A £45million project to improve flood defences in Leeds city centre is progressing well with work now starting to remove a length of the Knostrop Cut.
This week has seen the river footbridge at Knostrop taken away for refurbishment while work is now underway to remove a length of the manmade island. This involves taking away a 600 metre length of land which is approximately 48,000 cubic metres of material. It will allow the River Aire and the Aire and Calder Navigation to be merged along this length increasing the flow of water out of the city centre during a flood event.
This is an essential part of one of the largest river flood defence schemes in the country. It features the introduction of innovative moveable weirs, low level embankments, terracing and riverside walls designed to protect Leeds city centre from a 1-in-75-year river flood event or less.
Other elements of the scheme which began earlier in the year include the removal of the existing Victorian weir at Knostrop and replacing it with a new moveable weir which can lowered in high water conditions to control the flow of water and reduce river levels. The Leeds project represents the first time these moveable weirs have been installed anywhere in the UK for flood defence purposes. In addition the construction of new landscape defences such as low level embankments, terracing and riverside walls at low points along the riverbank is progressing as planned.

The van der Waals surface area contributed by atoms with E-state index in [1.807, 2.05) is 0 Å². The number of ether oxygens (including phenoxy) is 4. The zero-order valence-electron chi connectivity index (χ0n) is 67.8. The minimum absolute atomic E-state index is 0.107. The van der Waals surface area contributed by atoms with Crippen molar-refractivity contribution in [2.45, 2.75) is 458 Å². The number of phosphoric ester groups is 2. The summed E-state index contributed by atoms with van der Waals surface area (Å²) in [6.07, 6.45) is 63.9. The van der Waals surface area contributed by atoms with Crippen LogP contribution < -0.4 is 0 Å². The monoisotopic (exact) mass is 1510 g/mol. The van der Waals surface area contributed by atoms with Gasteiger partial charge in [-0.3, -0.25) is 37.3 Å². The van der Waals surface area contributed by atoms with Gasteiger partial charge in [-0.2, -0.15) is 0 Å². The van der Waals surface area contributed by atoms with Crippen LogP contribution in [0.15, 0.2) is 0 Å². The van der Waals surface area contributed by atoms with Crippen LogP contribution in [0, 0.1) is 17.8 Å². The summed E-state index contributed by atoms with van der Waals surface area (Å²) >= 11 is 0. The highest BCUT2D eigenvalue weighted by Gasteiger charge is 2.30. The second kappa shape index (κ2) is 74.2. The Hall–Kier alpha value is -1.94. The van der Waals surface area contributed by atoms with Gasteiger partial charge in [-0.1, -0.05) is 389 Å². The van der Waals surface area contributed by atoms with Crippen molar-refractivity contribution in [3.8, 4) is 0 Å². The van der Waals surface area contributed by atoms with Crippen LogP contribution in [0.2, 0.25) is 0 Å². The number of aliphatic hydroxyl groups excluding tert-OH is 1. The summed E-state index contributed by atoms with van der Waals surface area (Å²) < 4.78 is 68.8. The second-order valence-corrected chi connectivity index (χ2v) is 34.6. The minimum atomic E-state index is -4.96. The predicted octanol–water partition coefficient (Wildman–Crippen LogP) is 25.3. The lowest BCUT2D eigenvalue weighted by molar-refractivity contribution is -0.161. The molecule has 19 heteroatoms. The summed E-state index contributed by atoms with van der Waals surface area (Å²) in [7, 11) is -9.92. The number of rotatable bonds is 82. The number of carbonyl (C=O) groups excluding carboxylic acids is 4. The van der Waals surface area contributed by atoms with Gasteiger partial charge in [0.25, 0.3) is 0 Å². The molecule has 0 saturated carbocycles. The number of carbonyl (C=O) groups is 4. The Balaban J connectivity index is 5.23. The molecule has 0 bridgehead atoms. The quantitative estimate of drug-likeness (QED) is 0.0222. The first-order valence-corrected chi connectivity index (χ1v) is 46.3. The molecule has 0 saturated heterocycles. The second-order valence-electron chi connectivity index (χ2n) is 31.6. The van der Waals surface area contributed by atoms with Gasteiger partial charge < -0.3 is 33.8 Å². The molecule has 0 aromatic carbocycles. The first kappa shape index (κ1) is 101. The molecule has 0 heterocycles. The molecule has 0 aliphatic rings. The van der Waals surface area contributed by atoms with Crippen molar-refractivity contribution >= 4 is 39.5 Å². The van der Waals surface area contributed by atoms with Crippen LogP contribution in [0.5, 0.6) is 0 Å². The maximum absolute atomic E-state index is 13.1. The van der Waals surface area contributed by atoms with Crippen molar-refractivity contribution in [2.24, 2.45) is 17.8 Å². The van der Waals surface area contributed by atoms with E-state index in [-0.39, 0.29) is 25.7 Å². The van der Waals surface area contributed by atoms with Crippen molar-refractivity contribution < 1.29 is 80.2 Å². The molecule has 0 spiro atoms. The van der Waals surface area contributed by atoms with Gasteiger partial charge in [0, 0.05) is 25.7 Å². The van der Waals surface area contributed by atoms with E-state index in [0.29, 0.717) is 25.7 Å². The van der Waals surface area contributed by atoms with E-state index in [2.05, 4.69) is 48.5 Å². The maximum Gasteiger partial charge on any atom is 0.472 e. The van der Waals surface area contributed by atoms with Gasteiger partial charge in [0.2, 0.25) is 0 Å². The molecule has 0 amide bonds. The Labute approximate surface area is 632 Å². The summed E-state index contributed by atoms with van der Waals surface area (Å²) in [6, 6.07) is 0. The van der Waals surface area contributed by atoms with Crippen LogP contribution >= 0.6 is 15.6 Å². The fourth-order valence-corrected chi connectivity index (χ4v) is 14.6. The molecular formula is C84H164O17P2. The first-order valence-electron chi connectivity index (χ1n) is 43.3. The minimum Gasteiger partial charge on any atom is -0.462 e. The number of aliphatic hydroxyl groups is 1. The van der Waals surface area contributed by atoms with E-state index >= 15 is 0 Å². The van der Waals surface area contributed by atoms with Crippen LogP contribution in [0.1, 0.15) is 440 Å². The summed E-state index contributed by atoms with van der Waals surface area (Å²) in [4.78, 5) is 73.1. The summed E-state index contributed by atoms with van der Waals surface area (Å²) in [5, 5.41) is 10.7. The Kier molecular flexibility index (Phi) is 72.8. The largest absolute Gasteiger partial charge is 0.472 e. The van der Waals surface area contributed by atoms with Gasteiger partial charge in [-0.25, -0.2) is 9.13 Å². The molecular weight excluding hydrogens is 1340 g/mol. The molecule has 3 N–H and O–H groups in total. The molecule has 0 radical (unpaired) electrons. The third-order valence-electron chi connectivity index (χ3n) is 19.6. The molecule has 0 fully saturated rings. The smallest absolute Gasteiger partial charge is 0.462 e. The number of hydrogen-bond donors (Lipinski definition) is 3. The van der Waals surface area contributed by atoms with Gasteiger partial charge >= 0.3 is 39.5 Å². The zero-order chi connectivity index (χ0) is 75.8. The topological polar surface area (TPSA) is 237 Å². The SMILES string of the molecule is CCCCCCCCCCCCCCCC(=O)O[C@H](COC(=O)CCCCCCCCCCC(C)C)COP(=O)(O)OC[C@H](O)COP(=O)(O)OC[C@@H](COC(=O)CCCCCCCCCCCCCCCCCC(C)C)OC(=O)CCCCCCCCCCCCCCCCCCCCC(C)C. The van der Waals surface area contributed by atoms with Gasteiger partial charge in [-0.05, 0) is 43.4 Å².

Leeds City Council executive member for regeneration, transport and planning Councillor Richard Lewis said:
“We are very pleased that this vital scheme to help protect our residents and businesses in Leeds is progressing well. There is lots of activity to be seen with the team now moving on to the removal of Knostrop Cut. This project is essential to help avoid the problems caused by flooding so we look forward to the level of progress continuing in the months to come.”
The work in the city centre follows on from a first phase which began further along the River Aire last year creating new flood defences at Woodlesford to offer a one in 200-year-flood level of protection in that area.
In order to provide a better understanding of flood risk and how cities can become more resilient, several educational site visits have taken place with schools and community groups. If any school or community group would like to receive more information about this, please email LFAS@leeds.gov.uk.
The Leeds Flood Alleviation Scheme, which is scheduled to be completed in March 2017, is being managed by Leeds City Council and funded by the council, the Department of Environment, Flood and Agriculture (DEFRA), the Environment Agency and the Department for Business Industry and Skills. For more information visit www.leeds.gov.uk/residents/Pages/floodalleviationscheme.aspx
Notes to editors:
When finished, the new flood defences will protect over 3,000 homes and 500 businesses in the city centre.
It will also protect 300 acres of development land and open up key regeneration opportunities in the South Bank area. The scheme will also safeguard 22,000 indirect jobs over the next 10 years and generate 150 direct jobs and apprenticeships to work on the project.
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